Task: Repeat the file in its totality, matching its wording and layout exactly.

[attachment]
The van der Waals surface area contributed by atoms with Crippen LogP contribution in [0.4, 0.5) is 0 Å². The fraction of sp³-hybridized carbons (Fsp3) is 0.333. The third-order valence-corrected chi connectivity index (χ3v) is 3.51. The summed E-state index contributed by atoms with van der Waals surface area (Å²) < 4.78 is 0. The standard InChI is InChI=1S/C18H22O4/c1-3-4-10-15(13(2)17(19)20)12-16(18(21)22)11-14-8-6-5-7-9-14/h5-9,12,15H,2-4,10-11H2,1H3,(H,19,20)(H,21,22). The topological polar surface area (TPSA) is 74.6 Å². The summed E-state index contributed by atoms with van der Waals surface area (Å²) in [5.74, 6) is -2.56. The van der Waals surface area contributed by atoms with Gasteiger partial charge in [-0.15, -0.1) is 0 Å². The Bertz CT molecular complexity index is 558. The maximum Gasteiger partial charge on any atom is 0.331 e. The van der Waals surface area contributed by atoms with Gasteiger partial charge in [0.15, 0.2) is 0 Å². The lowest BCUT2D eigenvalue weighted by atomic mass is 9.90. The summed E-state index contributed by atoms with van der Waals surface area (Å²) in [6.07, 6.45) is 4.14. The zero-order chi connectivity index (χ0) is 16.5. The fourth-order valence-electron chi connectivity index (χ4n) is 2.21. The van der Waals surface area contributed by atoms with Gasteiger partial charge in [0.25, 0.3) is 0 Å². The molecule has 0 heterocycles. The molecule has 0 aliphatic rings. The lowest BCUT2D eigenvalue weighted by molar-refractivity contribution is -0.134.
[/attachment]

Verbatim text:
The van der Waals surface area contributed by atoms with Crippen LogP contribution in [0.4, 0.5) is 0 Å². The fraction of sp³-hybridized carbons (Fsp3) is 0.333. The third-order valence-corrected chi connectivity index (χ3v) is 3.51. The summed E-state index contributed by atoms with van der Waals surface area (Å²) < 4.78 is 0. The standard InChI is InChI=1S/C18H22O4/c1-3-4-10-15(13(2)17(19)20)12-16(18(21)22)11-14-8-6-5-7-9-14/h5-9,12,15H,2-4,10-11H2,1H3,(H,19,20)(H,21,22). The topological polar surface area (TPSA) is 74.6 Å². The summed E-state index contributed by atoms with van der Waals surface area (Å²) in [5.74, 6) is -2.56. The van der Waals surface area contributed by atoms with Gasteiger partial charge in [-0.15, -0.1) is 0 Å². The Bertz CT molecular complexity index is 558. The maximum Gasteiger partial charge on any atom is 0.331 e. The van der Waals surface area contributed by atoms with Gasteiger partial charge in [0.15, 0.2) is 0 Å². The lowest BCUT2D eigenvalue weighted by atomic mass is 9.90. The summed E-state index contributed by atoms with van der Waals surface area (Å²) in [6.07, 6.45) is 4.14. The zero-order chi connectivity index (χ0) is 16.5. The fourth-order valence-electron chi connectivity index (χ4n) is 2.21. The van der Waals surface area contributed by atoms with Gasteiger partial charge in [0.25, 0.3) is 0 Å². The molecule has 0 heterocycles. The molecule has 0 aliphatic rings. The lowest BCUT2D eigenvalue weighted by molar-refractivity contribution is -0.134.